The country has not faced such a situation since the Spanish Civil War
To this figure, another needs to be factored in: women are having fewer children than they used to. The reasons are varied, and not all to do with the current economic downturn. In 1997, when not even the most pessimistic naysayers were predicting the catastrophe that was to befall the country a decade later, the average woman produced 1.1 children, which is lower than the current 1.34.
For Constanza Tobío, professor of Sociology at Madrid's Carlos III University, the question is not why women don't want children, but why they want to have them, when "everything seems against them" - from the need for women to work, to the fall in state aid (for example, childcare facilities).
At the same time as the birth rate will fall, the INE says that life expectancy will continue to increase. By 2022, the average life expectancy for women will be 87, and 81.8 for men; 2.5 and 1.9 years more, respectively, than at present. There will be 23,428 people aged over 100, more than double the current number. Ageing will increase, a process that will be aided by the number of younger people leaving the country. There will also be an increase in the death rate: in 2022, it is estimated there will be 411,617 deaths in Spain, compared to 403,785 last year.
Analysis: Forecasts suffering from optimism
The evolution of Spain's population is the outcome of an equation between the number of people who leave the country and those who enter, as well as the difference between births and deaths. According to the National Statistics Institute, in 2012, the population fell by almost 114,000 people; based on its short-term population figures for between now and 2013, this year will see the population fall by a further 242,000 people. This decrease will continue in the coming years, and by 2018 will fall by around 270,000 people.
The population decline that began last year is largely due to immigrants returning home, but new forecasts suggest that from 2017 onwards, deaths will begin to outnumber births, a process that will continue up until at least 2023. The negative migratory trend that began in 2010 has increased sharply on previous years: in 2008, more people were still arriving than leaving, with an overall surplus of 310,000. But the crisis that hit the country in 2008 has seen numbers fall sharply, with some 300,000 people leaving, a trend that has begun to diminish. An estimated 591,000 people will have left the country by the end of this year, with around 292,000 entering.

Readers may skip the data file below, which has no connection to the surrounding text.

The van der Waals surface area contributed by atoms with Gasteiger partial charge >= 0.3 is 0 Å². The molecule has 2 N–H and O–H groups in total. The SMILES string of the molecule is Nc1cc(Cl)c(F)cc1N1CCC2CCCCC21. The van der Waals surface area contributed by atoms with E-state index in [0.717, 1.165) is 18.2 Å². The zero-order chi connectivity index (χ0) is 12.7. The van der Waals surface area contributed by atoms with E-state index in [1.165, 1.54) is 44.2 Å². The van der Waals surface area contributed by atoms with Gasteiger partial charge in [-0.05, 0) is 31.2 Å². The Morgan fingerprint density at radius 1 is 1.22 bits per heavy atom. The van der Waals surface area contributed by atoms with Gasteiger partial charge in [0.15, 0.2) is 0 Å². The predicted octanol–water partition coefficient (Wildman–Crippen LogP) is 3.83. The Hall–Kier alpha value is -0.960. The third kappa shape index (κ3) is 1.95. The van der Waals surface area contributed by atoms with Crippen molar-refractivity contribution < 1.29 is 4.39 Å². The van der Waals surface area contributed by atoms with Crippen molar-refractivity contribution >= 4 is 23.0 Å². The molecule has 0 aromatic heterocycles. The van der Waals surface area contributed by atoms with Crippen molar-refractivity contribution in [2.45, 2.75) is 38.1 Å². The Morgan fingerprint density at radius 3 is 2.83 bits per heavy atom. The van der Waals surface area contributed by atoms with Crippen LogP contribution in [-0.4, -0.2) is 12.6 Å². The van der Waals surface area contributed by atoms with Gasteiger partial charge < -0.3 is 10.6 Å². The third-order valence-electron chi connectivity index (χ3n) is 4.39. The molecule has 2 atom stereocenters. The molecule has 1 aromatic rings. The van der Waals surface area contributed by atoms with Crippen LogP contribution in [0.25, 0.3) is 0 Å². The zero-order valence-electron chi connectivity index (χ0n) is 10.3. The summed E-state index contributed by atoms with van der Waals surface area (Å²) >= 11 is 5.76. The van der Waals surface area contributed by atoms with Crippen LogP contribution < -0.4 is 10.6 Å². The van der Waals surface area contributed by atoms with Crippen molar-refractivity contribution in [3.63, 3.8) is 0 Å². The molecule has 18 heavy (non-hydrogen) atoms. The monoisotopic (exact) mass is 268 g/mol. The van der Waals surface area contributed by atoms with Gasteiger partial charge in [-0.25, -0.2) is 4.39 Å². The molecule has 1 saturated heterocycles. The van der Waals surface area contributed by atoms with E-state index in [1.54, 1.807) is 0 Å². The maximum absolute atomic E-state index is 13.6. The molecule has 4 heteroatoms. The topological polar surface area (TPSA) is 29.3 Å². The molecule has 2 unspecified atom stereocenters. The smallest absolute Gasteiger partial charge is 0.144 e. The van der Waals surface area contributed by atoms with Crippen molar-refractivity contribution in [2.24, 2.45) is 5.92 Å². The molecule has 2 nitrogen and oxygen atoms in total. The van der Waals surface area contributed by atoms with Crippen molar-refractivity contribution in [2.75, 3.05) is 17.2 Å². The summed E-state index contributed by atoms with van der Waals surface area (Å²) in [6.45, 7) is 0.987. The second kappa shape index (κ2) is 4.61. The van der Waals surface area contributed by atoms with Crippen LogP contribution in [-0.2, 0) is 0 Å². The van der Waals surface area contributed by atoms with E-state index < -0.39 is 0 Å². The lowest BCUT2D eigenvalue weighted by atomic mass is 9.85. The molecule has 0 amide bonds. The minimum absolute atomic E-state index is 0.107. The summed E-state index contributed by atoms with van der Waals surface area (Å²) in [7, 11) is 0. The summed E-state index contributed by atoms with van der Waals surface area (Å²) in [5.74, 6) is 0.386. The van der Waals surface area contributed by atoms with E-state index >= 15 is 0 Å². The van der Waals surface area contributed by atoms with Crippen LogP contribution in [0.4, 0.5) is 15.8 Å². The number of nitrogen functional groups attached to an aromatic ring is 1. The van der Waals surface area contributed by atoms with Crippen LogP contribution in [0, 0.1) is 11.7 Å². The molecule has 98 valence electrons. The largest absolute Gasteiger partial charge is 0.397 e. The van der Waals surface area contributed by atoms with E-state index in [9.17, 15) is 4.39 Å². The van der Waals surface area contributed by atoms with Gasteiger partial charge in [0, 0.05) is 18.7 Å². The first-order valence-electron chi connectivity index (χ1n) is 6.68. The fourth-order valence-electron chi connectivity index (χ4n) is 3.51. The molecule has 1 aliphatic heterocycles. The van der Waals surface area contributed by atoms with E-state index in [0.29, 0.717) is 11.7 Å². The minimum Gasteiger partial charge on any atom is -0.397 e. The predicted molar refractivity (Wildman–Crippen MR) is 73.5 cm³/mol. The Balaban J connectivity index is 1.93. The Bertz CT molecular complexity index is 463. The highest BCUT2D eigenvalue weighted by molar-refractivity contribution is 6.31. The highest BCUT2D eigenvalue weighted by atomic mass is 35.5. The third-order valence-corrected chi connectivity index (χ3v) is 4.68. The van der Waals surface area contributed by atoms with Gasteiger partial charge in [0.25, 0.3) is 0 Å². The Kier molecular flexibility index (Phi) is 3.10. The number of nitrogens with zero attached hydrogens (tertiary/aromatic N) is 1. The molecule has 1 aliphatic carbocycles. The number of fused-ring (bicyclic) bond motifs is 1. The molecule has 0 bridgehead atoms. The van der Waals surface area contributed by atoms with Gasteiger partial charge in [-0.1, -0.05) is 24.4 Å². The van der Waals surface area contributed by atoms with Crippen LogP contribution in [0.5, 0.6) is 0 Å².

The overwhelming majority of people emigrate for economic reasons, heading to new countries in search of a better life for themselves and their families. With this in mind, the forecast of 2.6 million immigrants entering Spain in the coming nine years is perhaps a little optimistic, particularly when bearing in mind that the country's economic outlook is so far showing no signs of any real recovery or ability to create demand and employment.
At the same time, the reduced number of women of childbearing age largely explains the negative trend shown by the declining birth rate. That said, the number of children each woman has is expected to increase to 1.41 by 2022. This increase will also depend on how the economy develops, and is subject to similar uncertainties.
Spain's demographic trends in the coming years will likely be less bright than these projections may suggest. It is clear that there will be a sharp drop in the number of people aged between 20 and 49, with progressive ageing and the consequent increase in the number of elderly dependents. This means that the need to create more jobs becomes increasingly urgent, given that this is the main reason immigrants come in the first place, and why people leave to look for work abroad.
Margarita Delgado is a demographics researcher.